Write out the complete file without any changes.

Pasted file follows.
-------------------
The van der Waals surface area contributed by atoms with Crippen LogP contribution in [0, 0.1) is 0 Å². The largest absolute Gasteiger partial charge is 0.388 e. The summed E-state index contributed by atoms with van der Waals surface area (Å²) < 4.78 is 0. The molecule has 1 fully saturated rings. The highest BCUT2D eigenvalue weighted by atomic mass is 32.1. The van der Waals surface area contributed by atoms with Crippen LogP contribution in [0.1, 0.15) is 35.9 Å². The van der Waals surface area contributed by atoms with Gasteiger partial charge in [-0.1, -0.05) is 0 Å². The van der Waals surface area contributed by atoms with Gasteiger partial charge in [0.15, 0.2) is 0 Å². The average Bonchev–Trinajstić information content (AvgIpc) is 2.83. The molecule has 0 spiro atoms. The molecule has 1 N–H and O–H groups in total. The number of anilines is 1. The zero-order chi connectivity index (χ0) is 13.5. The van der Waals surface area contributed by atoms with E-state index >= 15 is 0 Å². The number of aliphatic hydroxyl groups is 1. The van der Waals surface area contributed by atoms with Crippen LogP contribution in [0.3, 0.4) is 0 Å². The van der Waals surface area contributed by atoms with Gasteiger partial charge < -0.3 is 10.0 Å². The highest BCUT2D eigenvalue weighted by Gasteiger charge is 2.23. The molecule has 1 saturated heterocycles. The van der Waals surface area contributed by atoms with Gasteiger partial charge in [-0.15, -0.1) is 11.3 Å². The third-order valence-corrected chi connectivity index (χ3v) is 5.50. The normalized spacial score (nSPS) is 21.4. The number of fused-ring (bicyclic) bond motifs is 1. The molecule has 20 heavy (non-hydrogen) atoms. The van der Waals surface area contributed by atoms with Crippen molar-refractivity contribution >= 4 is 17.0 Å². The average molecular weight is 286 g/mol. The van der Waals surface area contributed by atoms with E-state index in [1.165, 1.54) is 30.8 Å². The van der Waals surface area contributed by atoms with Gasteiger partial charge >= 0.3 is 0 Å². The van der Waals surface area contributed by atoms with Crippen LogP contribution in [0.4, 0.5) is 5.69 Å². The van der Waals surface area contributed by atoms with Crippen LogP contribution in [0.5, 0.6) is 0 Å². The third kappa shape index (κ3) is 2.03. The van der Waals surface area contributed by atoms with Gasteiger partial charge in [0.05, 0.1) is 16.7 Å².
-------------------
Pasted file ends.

The van der Waals surface area contributed by atoms with Crippen LogP contribution in [0, 0.1) is 0 Å². The largest absolute Gasteiger partial charge is 0.388 e. The summed E-state index contributed by atoms with van der Waals surface area (Å²) < 4.78 is 0. The molecule has 1 fully saturated rings. The highest BCUT2D eigenvalue weighted by atomic mass is 32.1. The van der Waals surface area contributed by atoms with Crippen LogP contribution in [0.1, 0.15) is 35.9 Å². The van der Waals surface area contributed by atoms with Gasteiger partial charge in [-0.1, -0.05) is 0 Å². The van der Waals surface area contributed by atoms with Gasteiger partial charge in [0.15, 0.2) is 0 Å². The average Bonchev–Trinajstić information content (AvgIpc) is 2.83. The molecule has 0 spiro atoms. The molecule has 1 N–H and O–H groups in total. The number of anilines is 1. The zero-order chi connectivity index (χ0) is 13.5. The van der Waals surface area contributed by atoms with E-state index >= 15 is 0 Å². The number of aliphatic hydroxyl groups is 1. The van der Waals surface area contributed by atoms with Crippen LogP contribution in [0.3, 0.4) is 0 Å². The van der Waals surface area contributed by atoms with Gasteiger partial charge < -0.3 is 10.0 Å². The highest BCUT2D eigenvalue weighted by Gasteiger charge is 2.23. The molecule has 1 saturated heterocycles. The van der Waals surface area contributed by atoms with Gasteiger partial charge in [-0.15, -0.1) is 11.3 Å². The third-order valence-corrected chi connectivity index (χ3v) is 5.50. The normalized spacial score (nSPS) is 21.4. The number of fused-ring (bicyclic) bond motifs is 1. The molecule has 20 heavy (non-hydrogen) atoms. The van der Waals surface area contributed by atoms with Crippen molar-refractivity contribution >= 4 is 17.0 Å². The average molecular weight is 286 g/mol. The van der Waals surface area contributed by atoms with E-state index in [1.165, 1.54) is 30.8 Å². The van der Waals surface area contributed by atoms with Gasteiger partial charge >= 0.3 is 0 Å². The van der Waals surface area contributed by atoms with Crippen LogP contribution in [0.4, 0.5) is 5.69 Å². The van der Waals surface area contributed by atoms with Crippen LogP contribution in [0.5, 0.6) is 0 Å². The third kappa shape index (κ3) is 2.03. The van der Waals surface area contributed by atoms with Gasteiger partial charge in [0.05, 0.1) is 16.7 Å².